Post Fac­tum: DBT Ver­sion 2.0

The Economic Times - - Saturday Feature -

‘Ac­tive’ sta­tus means a min­i­mum of one trans­ac­tion ev­ery three days.

“That is just not enough. Ac­tu­ally, the num­ber of bank mi­tras do­ing 25-30 trans­ac­tions daily is half of the ac­tive num­ber,” a se­nior gov­ern­ment of­fi­cial con­ceded.

Sur­pris­ingly, it is not that a bank mi­tra is paid less. “One gets paid ₹ 2,500-5,000 per month as re­tain­er­ship plus a per­cent­age of each trans­ac­tion. Many bank mi­tras earn even ₹ 30,000 per month,” an of­fi­cial told ET.

The new strat­egy, top gov­ern­ment of­fi­cials told ET, is to in­volve post of­fices and post­men in the ex­er­cise.

“The over­all aim is to have at least twothree al­ter­na­tive sys­tems in ev­ery vil­lage for pay­ment of DBT – apart from bank mi­tras, cil­i­tate bio­met­ric au­then­ti­ca­tion through the hand-held de­vices that will be used to dis­burse pay­ments at the doorstep.

That’s where the rub lies – Aad­haar seed­ing re­quires a ma­jor push. Only about 42% of the 20 crore Prad­han Mantri Jan Dhan ac­counts are linked to Aad­haar and in the case of ben­e­fi­cia­ries of jobs of­fered un­der the Mahatma Gandhi Na­tional Ru­ral Em­ploy­ment Guar­an­tee Act, it is 58%.

The job guar­an­tee pro­gramme is the tough­est hur­dle as it is the big­gest DBT scheme un­der which ₹ 3,265 crore is dis­bursed ev­ery month and all the re­cip­i­ents live in ru­ral ar­eas. Cur­rently, ru­ral job wages to the tune of ₹ 2,504 crore are made through elec­tronic fund trans­fers with­out the use of Aad­haar. “The low seed­ing of Aad­haar in the DBT ben­e­fi­ciary data­base (52.5%), lower amount of money trans­ferred through the Aad­haar­based pay­ment sys­tem (27.81%) and last-mile con­nec­tiv­ity are the main hur­dles in tak­ing for­ward DBT,” ac­cord­ing to the min­utes of the com­mit­tee of sec­re­taries meet­ing in De­cem­ber.

Aad­haar cov­er­age crossed the 100 crore peo­ple mark in April and is now at 93% of all peo­ple aged 18 and above. About 25.48 crore bank ac­counts are now linked with the unique iden­tity num­ber.

“With the Aad­haar bill now be­ing passed, the stress is on the seed­ing of the bank ac­counts with Aad­haar. This is now be­ing done on cam­paign mode by de­part­ments,” an of­fi­cial said.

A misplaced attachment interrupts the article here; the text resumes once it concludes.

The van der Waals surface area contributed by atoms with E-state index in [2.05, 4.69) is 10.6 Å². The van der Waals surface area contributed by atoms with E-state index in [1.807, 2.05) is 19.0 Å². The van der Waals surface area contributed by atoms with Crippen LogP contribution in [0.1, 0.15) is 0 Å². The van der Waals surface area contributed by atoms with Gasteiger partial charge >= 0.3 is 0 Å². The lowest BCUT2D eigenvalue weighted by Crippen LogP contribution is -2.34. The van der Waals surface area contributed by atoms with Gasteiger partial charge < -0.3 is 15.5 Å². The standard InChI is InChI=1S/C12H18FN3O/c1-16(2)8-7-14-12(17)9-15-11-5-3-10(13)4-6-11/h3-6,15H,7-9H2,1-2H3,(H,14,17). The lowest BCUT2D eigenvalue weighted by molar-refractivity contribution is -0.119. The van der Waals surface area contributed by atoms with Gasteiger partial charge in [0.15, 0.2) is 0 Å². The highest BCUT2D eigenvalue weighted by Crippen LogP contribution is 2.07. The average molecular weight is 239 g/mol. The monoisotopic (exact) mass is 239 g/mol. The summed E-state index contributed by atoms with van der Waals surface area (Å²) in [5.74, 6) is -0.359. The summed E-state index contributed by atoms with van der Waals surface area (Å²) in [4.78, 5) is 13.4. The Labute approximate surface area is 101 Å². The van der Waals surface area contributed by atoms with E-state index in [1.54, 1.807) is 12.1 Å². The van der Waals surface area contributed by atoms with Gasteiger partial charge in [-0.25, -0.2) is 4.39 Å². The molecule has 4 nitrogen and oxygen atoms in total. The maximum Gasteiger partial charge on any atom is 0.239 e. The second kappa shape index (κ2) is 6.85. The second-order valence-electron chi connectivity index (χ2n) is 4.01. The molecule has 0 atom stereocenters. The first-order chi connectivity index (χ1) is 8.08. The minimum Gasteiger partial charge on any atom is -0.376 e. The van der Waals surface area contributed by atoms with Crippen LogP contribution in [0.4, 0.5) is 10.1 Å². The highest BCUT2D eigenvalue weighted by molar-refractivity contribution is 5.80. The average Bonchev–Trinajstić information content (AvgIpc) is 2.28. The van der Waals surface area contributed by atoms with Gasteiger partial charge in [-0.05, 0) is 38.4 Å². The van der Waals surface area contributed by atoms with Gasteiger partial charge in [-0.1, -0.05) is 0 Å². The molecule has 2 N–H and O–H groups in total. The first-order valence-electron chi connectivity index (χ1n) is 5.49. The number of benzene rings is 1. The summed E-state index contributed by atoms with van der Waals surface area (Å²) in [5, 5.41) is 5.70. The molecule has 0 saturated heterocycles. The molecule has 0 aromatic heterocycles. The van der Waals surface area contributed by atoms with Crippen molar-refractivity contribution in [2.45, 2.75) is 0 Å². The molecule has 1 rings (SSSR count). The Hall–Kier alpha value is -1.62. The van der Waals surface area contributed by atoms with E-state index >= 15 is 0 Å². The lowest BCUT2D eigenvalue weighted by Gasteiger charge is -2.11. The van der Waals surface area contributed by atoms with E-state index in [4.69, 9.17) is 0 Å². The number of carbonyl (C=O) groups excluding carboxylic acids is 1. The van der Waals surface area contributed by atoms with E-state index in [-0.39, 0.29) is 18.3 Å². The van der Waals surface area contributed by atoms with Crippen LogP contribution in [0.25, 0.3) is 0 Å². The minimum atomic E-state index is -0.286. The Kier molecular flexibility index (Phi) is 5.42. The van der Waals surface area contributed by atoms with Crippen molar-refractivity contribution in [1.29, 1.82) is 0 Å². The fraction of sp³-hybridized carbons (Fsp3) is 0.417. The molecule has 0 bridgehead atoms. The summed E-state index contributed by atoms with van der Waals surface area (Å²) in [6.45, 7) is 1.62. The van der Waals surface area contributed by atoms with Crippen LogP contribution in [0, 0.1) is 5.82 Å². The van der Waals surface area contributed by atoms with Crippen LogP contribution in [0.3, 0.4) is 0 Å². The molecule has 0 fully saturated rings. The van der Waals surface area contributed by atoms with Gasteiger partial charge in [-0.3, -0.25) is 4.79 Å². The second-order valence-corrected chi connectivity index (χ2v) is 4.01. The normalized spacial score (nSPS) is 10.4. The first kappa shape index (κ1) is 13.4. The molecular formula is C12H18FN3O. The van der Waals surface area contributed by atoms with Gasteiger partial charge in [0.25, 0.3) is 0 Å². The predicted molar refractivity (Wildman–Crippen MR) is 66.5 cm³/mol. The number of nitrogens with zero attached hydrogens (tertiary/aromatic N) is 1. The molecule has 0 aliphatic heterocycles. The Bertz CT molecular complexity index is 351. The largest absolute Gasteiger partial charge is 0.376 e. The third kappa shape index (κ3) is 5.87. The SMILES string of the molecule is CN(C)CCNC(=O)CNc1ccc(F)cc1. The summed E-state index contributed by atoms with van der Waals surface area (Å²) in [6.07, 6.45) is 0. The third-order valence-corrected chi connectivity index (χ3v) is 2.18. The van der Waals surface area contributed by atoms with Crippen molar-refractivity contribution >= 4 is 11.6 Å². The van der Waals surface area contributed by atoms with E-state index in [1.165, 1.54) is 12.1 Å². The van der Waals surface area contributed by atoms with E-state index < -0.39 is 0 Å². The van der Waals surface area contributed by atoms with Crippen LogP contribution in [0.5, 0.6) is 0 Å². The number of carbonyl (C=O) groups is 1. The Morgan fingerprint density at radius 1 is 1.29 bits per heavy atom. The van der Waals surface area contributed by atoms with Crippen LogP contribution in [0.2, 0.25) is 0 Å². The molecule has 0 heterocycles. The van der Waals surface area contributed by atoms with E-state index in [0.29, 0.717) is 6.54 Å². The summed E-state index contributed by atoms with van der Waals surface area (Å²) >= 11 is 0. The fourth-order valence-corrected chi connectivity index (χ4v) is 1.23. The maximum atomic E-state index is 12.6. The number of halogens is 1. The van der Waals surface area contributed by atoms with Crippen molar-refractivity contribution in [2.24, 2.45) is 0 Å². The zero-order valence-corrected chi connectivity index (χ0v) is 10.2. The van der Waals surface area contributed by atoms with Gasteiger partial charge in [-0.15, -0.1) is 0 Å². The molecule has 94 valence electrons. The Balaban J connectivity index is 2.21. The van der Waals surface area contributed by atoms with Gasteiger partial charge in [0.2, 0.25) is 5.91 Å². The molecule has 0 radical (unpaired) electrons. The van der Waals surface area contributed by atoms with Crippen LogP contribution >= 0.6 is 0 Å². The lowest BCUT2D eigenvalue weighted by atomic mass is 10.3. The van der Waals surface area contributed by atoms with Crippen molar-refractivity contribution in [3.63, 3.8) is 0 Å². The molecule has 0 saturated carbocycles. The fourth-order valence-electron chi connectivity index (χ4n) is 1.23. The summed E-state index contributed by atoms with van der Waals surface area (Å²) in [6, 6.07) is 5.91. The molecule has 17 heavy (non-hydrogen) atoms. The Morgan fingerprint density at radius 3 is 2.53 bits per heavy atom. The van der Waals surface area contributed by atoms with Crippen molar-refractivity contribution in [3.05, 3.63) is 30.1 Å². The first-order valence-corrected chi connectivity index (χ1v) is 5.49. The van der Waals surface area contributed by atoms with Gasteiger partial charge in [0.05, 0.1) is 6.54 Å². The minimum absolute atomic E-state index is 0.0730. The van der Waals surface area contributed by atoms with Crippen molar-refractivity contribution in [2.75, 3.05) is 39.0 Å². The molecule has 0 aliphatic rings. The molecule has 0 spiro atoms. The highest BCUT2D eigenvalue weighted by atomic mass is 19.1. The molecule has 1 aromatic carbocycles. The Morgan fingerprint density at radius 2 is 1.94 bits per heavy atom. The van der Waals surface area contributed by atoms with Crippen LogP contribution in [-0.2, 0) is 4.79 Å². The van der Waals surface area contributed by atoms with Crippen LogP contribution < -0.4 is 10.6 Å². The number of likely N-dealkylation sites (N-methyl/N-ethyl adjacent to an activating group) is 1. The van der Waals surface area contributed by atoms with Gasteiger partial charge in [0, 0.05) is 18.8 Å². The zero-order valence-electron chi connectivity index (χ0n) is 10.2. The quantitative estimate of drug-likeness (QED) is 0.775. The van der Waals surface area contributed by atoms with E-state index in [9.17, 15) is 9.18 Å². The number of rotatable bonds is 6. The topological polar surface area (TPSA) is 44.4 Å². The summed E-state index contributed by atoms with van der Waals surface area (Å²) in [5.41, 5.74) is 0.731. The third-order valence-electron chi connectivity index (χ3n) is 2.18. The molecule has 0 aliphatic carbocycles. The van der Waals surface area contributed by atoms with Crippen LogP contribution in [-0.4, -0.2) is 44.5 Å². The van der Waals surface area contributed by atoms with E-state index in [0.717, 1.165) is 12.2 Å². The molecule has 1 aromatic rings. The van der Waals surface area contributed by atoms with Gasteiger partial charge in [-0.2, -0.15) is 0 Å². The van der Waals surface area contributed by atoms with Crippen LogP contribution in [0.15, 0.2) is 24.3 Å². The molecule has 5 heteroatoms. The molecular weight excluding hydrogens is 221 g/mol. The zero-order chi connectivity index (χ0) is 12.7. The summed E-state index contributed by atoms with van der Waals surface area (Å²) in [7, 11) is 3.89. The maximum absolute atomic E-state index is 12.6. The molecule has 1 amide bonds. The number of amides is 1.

Another DBT strat­egy be­ing im­ple­mented is the dis­tri­bu­tion of food sub­sidy from the coun­try’s 5.45 lakh fair price shops by au­tomat­ing them – a tar­get of 3 lakh has been set for March 2017.

“At present, only 75,000 fair price shops are au­to­mated. Once this au­to­ma­tion is done, food sub­sidy can be given from fair price shops,” an of­fi­cial said. “We are also look­ing at ex­plor­ing the re­cently RBI-no­ti­fied 11 pay­ment banks like Air­tel Money and Paytm, which can of­fer DBT ser­vices through mo­bile banking and e-wal­lets and have their own banking cor­re­spon­dents to de­liver DBT,” the of­fi­cial added.

DBT 2.0 is on its way. pan­chayat-level map­ping of ex­ist­ing fi­nan­cial ser­vices to en­sure DBT pay­ments go the last-mile to the doorstep

post of­fices in In­dia, 1.38 lakh of which are in ru­ral ar­eas, to be used for DBT pay­ments. All to be con­nected with core banking so­lu­tion by March 2017.

gramin dak se­waks (post­men) with post of­fices to be used to de­liver DBT pay­ments door-to-door with Aad­haar-au­then­ti­ca­tion en­abled ma­chines.

fair price shops to be au­to­mated to de­liver DBT in food – tar­get for 2016-17 is au­tomat­ing 3 lakh shops through bio­met­ric Aad­haar au­then­ti­ca­tion

Aim is to have al­ter­na­tive sys­tems in ev­ery vil­lage of In­dia for DBT pay­ments

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